The NSW government has declared a goal of zero extinctions within national parks and raised the protection status of almost 100 species from brush-tailed rock-wallabies and koalas to the rare nightcap oak to the level of the world-famous Wollemi pine.
The measures, announced on Tuesday’s National Threatened Species Day to mark the 85th anniversary of the death of the last Tasmanian tiger, also include a goal to steady the state of wildlife within parks this decade.
The brush-tailed rock-wallaby is one of 92 new species declared by the NSW government to be assets of intergenerational significance, joining the Wollemi pine.
“Just as we have a net-zero emissions target, we now also have a target of zero extinctions for our national parks, and are aiming to improve and stabilise the on-park trajectory of threatened species by 2030,” Environment Minister Matt Kean said.
“The loss of biodiversity and the degradation of ecosystems is increasing at an alarming rate. I want to turn our national parks into a fortress for our biodiversity.”
The Wollemi pine, known as a “dinosaur tree” because of its ancient lineage, was declared the state’s first asset of intergenerational significance last year after the devastating 2019-20 Black Summer bushfires came close to destroying its few sites in the wild.
The elevation of 92 more species to a similar status – with more to come – reflects a view within government that those fires have pushed more creatures to the brink.
As assets of intergenerational significance, each will get the strongest legal protections, including mandated conservation plans, targeted feral animal and fire management, and monitoring and reporting of their progress.
Added to the list are 66 types of plants, 13 mammals, seven frogs, four birds and three reptiles. Some 221 sites covering just over 300,000 hectares, or almost 4 per cent of the national park estates, will be part of the protection efforts.
The endangered nightcap oak, which has just 125 adult plants in total, is among the plant species to be identified as an asset of intergenerational significance.Credit:Peter Rae
Among them are the nightcap oak, of which there are 125 adult plants in a national park near Lismore, and the recently described Mt Kaputar rock skink that is only known to exist on a 285-hectare range near an extinct volcano.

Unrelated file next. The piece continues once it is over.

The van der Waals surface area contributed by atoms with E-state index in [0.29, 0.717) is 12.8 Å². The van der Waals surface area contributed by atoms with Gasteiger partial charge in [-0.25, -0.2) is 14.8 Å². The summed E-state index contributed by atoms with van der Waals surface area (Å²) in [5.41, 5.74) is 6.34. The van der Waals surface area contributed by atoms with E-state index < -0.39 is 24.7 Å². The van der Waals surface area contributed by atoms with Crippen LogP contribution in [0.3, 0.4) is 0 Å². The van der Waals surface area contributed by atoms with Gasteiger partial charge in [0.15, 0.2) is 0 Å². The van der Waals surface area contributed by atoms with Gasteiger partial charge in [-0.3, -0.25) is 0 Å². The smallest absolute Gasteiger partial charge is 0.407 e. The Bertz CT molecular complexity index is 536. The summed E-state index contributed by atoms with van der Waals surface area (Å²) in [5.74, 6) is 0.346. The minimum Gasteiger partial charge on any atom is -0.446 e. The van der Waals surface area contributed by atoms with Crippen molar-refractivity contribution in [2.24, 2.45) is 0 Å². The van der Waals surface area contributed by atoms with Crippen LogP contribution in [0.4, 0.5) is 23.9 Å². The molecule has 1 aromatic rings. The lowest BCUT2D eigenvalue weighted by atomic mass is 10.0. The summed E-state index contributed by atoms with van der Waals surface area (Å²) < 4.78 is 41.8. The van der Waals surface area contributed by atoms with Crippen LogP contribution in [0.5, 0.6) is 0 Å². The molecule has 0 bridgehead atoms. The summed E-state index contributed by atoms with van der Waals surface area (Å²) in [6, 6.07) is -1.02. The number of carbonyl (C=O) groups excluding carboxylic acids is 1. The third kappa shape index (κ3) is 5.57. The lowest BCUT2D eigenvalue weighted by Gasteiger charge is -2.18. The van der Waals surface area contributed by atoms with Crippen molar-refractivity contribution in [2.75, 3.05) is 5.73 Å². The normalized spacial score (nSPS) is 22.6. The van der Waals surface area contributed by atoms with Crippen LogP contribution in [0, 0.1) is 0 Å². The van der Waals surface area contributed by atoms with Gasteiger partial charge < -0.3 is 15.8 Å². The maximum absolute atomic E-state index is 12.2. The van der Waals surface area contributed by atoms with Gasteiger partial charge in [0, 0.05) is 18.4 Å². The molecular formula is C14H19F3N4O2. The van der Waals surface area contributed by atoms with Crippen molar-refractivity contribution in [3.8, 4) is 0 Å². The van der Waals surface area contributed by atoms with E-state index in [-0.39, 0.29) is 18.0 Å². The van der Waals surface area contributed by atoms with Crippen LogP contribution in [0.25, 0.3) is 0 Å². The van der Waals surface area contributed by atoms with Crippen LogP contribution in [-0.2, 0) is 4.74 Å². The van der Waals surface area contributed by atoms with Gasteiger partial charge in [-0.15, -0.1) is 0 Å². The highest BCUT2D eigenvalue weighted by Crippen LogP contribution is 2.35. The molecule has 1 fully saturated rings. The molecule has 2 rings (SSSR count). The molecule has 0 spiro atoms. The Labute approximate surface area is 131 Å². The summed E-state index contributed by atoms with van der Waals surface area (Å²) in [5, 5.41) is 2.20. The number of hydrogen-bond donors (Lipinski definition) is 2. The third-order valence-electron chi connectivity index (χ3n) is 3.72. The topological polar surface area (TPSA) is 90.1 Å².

Of the bird species to be gazetted, the grey grasswren is known to exist in NSW only on the nearly acquired Narriearra-Caryapundy National Park in the far north-west.
Koala populations are vulnerable from a range of threats, prompting the government to declare the species deserving additional protection including at 15 sites with national parks.Credit:Wolter Peeters
“I think it’s a bit of a game-breaker,” Professor John Woinarski, a conservation biologist at Charles Darwin University, said.
“It puts the conservation role of national parks front and centre. “In a world of gloom for biodiversity losses, this is one of the bright lights, and one of the hopes for the future.
“My only qualm is this I’m not sure the resource commitment matches the ambition,” he said, adding the efforts will also need to be complemented by protection measures for the 15 per cent of threatened species that exist outside national parks.
Sarah Legge, a wildlife ecologist at the Australian National University who also sits on the Commonwealth government’s Threatened Species Scientific Committee, said the setting of a zero-extinction goal “was a bold vision, and I think it’s great”.
Too often conservation efforts have failed to have the necessary monitoring and reporting of progress. “This is a step up,” Professor Legge said.
Deforestation on private property, though, will continue to need attention, particularly for vulnerable species like koalas, she said.
Labor’s environment spokeswoman Penny Sharpe said there was “a threatened species crisis in NSW” and “talking big about doubling koala numbers or saving species like the corroboree frog or swift parrots means nothing when there is so little protection of their habitat”.
Mr Kean, though, said there were more plans to expand the national parks estate and the parks service “now have more staff than they have had for a decade”.
“If parks need more resources to support this ambitious agenda then of course they will have it,” he said.
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